The Project has involved a huge amount of people; designers were appointed; community meetings held; ideas presented … with a formal consultation held in 2005.
The project has experienced several setbacks during the earlier days … and stalled briefly when it was without a Project Director for twelve months until the current team were appointed in 2007.
The model of care had to be agreed and plans drawn up for the buildings, and at every stage the Project has had to prove its’ value for money to gain approvals from the Primary Care Trusts and the Department of Health.
But a major landmark was reached when the Treasury finally announced its approval of the funding in the Autumn of 2011 and the work could finally start on the construction of the new centres.
Brief comment from Alan Yates discussing the landmark announcement and commitment to the Project.
The findings from the consultations were reported back to the TIME project team, now led by John Doyle and Sam McCumiskey, and the concepts started to crystallise … following the five principles of wellbeing …
Connecting with the community and service users
Encouraging Active engagement between service users, carers and staff
Taking notice of the needs of everyone involved
Learning from past experiences and improving mental health care provision
Giving the community a facility they could be proud of.
The new facilities will be built on the old Walton General Hospital site in Rice Lane, which many local people still recognise as a former mental health hospital, and the derelict Ian Skelly Car Showroom at Edge Lane, next to Rathbone Hospital.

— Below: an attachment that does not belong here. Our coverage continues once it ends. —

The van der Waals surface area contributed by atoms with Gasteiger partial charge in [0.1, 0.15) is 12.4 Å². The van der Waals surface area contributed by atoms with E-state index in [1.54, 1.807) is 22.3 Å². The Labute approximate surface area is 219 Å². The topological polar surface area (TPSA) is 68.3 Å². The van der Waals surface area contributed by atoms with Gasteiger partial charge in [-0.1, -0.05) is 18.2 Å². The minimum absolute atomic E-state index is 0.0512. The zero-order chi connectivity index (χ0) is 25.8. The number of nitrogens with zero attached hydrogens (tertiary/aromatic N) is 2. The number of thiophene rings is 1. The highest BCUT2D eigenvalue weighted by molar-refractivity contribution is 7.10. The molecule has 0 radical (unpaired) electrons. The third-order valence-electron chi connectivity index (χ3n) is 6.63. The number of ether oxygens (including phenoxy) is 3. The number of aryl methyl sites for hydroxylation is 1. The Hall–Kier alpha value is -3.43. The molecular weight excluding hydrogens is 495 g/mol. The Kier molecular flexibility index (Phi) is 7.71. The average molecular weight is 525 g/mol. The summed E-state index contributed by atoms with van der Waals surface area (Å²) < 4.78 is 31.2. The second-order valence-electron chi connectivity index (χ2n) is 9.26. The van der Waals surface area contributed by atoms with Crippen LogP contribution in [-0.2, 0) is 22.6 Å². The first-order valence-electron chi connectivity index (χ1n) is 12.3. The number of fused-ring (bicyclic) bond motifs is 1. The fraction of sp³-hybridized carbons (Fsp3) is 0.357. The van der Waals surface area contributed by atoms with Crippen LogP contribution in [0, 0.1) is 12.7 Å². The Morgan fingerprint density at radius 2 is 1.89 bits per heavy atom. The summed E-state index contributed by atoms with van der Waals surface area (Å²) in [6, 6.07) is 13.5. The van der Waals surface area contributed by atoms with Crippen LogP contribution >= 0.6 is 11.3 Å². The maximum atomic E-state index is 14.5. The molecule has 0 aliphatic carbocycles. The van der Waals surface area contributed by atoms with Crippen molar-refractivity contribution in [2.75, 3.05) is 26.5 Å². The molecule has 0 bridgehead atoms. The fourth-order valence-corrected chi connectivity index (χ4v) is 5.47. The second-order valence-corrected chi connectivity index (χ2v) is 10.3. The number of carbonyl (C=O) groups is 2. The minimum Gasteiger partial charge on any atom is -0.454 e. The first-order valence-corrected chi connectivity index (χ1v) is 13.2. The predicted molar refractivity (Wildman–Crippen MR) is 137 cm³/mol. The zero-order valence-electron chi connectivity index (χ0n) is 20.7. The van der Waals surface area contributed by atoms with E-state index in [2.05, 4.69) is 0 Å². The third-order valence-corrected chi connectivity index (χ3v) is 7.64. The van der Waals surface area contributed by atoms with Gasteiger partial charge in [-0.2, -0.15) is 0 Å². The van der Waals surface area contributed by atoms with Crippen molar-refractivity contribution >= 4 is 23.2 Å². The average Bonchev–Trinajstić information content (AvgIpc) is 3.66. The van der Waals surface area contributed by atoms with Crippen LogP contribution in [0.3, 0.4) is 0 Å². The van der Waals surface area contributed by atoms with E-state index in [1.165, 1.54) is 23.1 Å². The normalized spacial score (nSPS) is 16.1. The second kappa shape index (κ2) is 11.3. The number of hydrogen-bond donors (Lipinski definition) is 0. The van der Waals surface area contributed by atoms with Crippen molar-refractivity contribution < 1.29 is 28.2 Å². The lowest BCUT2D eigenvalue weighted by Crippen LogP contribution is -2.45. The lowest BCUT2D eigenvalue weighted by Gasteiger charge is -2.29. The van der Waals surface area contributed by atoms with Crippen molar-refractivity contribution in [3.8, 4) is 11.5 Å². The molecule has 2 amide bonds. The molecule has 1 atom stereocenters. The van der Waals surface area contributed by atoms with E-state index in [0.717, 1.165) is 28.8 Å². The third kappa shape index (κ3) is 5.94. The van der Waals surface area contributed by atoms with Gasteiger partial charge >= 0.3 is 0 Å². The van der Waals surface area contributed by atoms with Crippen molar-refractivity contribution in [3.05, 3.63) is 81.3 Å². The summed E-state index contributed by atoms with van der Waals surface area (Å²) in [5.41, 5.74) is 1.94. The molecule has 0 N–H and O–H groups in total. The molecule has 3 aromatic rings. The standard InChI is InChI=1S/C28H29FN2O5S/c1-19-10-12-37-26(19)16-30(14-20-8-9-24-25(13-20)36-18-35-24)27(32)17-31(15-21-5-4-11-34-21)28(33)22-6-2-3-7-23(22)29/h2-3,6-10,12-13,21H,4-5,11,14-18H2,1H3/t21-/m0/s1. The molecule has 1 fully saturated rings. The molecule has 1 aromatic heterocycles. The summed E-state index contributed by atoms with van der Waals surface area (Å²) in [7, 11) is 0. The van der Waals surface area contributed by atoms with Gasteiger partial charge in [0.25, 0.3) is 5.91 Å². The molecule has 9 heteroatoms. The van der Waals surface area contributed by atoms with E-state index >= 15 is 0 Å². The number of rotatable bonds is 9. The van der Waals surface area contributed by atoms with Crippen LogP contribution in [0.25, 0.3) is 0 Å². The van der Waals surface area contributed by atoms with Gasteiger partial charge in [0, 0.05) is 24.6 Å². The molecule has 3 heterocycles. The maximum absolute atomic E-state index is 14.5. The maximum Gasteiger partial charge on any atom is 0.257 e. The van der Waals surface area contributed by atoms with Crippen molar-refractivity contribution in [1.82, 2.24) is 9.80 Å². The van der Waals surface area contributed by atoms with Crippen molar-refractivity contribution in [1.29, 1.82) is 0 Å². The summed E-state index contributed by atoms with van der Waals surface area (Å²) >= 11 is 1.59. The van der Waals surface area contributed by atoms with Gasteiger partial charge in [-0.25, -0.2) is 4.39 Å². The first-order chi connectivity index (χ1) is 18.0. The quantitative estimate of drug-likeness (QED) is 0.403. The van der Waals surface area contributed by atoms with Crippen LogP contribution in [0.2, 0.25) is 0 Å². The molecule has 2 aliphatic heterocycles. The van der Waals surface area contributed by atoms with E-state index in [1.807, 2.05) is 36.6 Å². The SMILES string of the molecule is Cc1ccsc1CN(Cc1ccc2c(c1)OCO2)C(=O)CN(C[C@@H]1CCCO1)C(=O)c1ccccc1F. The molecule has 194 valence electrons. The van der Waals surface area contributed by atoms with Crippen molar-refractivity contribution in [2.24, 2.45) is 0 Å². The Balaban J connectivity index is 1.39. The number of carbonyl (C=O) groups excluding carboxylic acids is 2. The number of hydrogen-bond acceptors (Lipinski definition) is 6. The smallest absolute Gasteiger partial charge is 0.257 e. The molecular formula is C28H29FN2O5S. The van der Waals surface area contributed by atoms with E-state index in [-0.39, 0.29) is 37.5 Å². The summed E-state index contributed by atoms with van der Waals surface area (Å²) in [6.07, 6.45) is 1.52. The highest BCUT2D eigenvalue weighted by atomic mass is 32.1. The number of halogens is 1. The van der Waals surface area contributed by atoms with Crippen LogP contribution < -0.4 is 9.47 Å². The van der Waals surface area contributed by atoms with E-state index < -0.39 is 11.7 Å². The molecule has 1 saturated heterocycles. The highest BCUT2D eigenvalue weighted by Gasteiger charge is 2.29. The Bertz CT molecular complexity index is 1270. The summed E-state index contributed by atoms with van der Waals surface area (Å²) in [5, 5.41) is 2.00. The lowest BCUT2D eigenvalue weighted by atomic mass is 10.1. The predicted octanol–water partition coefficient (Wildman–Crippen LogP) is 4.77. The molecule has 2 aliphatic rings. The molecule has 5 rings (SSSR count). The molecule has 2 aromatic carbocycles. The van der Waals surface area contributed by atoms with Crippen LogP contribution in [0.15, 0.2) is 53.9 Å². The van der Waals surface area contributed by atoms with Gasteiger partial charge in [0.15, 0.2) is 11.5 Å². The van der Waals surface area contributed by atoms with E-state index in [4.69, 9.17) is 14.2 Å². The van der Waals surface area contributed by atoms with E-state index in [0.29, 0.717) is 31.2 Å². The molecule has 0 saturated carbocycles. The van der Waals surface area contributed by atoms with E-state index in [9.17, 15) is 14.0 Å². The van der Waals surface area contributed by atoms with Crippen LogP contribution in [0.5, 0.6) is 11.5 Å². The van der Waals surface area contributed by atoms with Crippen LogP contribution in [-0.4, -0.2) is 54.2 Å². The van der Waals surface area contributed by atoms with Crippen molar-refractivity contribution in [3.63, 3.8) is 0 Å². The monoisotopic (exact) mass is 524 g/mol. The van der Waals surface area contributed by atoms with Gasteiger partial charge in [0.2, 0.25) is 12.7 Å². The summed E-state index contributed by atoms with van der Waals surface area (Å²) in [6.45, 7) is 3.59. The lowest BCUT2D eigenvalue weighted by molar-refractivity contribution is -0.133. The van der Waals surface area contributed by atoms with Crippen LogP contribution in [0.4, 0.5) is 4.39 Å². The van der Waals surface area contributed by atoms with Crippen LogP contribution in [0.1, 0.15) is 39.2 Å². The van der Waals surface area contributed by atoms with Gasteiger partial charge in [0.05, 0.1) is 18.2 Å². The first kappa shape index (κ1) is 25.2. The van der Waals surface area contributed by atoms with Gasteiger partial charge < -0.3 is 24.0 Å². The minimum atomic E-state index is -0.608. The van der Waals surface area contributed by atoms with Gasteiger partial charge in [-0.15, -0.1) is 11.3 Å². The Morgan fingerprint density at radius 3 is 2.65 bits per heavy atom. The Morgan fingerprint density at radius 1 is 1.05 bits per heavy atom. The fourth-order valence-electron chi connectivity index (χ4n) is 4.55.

Each building will house 85 beds across five in-patient wards – providing modern mental healthcare provision for local adults, including older people and those with dementia and learning difficulties.
They will offer privacy and dignity for patients, with single, en-suite bedrooms and safe access to beautiful garden and activity spaces.
The two Centres will provide learning, meeting, therapy and consulting spaces for community teams, as well as a café, two family rooms and a tribunal suite.
The spiritual needs of communities using the services will be catered for with the provision of a multi-faith room at both sites.
Since the early days the TIME Project has always been clear in its objectives …
‘To deliver high quality, acute mental health and acute learning disability services in modern, fit for purpose, accessible centres across Liverpool, Sefton and Kirby as part of the Trust’s wider Health and Learning Disability strategy’
Interview with stakeholder to underpin commitment to project – Noirin Smith Modern Matron, Stoddart House
Demolition of the site at Walton began in September 2011 with the expected clearing of the site in Edge lane to be completed early in 2012.
Construction of the new buildings will begin early in 2012, bringing new life to the two local areas … and it’s hoped the doors will open for business by 2014.
The investment in improving mental health care delivers a clear message that Mersey Care are fully committed to reducing the stigma associated with mental health issues and making sure the services are delivered right where they are needed – closer to the local community.
The TIME Project has listened to what the local communities wanted – and now they really are starting to deliver